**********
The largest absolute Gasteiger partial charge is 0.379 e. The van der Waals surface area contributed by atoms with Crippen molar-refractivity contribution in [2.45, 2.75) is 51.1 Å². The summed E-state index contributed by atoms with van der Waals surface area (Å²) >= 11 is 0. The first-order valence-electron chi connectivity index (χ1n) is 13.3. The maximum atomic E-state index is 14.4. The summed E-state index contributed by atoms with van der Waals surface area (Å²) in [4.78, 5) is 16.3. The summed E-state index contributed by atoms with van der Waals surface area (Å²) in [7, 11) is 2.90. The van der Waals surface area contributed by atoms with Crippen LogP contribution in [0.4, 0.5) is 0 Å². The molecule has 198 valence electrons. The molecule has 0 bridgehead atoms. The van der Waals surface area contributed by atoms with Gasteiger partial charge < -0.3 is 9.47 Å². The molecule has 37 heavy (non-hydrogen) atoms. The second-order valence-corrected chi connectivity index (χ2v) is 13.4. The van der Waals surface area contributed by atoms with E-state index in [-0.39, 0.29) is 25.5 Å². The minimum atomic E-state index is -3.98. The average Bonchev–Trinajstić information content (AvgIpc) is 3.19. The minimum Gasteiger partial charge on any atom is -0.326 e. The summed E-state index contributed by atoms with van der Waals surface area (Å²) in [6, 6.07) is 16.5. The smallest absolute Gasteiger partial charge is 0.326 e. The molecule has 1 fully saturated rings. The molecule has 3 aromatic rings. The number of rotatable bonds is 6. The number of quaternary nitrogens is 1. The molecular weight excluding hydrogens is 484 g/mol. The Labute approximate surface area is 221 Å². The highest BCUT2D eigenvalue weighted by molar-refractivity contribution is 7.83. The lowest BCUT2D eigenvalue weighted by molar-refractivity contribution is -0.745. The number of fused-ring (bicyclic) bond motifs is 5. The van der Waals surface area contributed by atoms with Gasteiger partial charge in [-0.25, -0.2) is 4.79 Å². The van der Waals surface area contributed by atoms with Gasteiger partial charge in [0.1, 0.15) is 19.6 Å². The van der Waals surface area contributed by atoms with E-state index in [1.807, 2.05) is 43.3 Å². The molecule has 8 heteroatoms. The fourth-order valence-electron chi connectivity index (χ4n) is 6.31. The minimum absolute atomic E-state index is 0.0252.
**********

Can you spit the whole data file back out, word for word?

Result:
The largest absolute Gasteiger partial charge is 0.379 e. The van der Waals surface area contributed by atoms with Crippen molar-refractivity contribution in [2.45, 2.75) is 51.1 Å². The summed E-state index contributed by atoms with van der Waals surface area (Å²) >= 11 is 0. The first-order valence-electron chi connectivity index (χ1n) is 13.3. The maximum atomic E-state index is 14.4. The summed E-state index contributed by atoms with van der Waals surface area (Å²) in [4.78, 5) is 16.3. The summed E-state index contributed by atoms with van der Waals surface area (Å²) in [7, 11) is 2.90. The van der Waals surface area contributed by atoms with Crippen LogP contribution in [0.4, 0.5) is 0 Å². The molecule has 198 valence electrons. The molecule has 0 bridgehead atoms. The van der Waals surface area contributed by atoms with Gasteiger partial charge < -0.3 is 9.47 Å². The molecule has 37 heavy (non-hydrogen) atoms. The second-order valence-corrected chi connectivity index (χ2v) is 13.4. The van der Waals surface area contributed by atoms with E-state index in [-0.39, 0.29) is 25.5 Å². The minimum atomic E-state index is -3.98. The average Bonchev–Trinajstić information content (AvgIpc) is 3.19. The minimum Gasteiger partial charge on any atom is -0.326 e. The summed E-state index contributed by atoms with van der Waals surface area (Å²) in [6, 6.07) is 16.5. The smallest absolute Gasteiger partial charge is 0.326 e. The molecule has 1 fully saturated rings. The molecule has 3 aromatic rings. The number of rotatable bonds is 6. The number of quaternary nitrogens is 1. The molecular weight excluding hydrogens is 484 g/mol. The Labute approximate surface area is 221 Å². The highest BCUT2D eigenvalue weighted by molar-refractivity contribution is 7.83. The lowest BCUT2D eigenvalue weighted by molar-refractivity contribution is -0.745. The number of fused-ring (bicyclic) bond motifs is 5. The van der Waals surface area contributed by atoms with Gasteiger partial charge in [-0.25, -0.2) is 4.79 Å². The van der Waals surface area contributed by atoms with Gasteiger partial charge in [0.1, 0.15) is 19.6 Å². The van der Waals surface area contributed by atoms with E-state index in [1.807, 2.05) is 43.3 Å². The molecule has 8 heteroatoms. The fourth-order valence-electron chi connectivity index (χ4n) is 6.31. The minimum absolute atomic E-state index is 0.0252.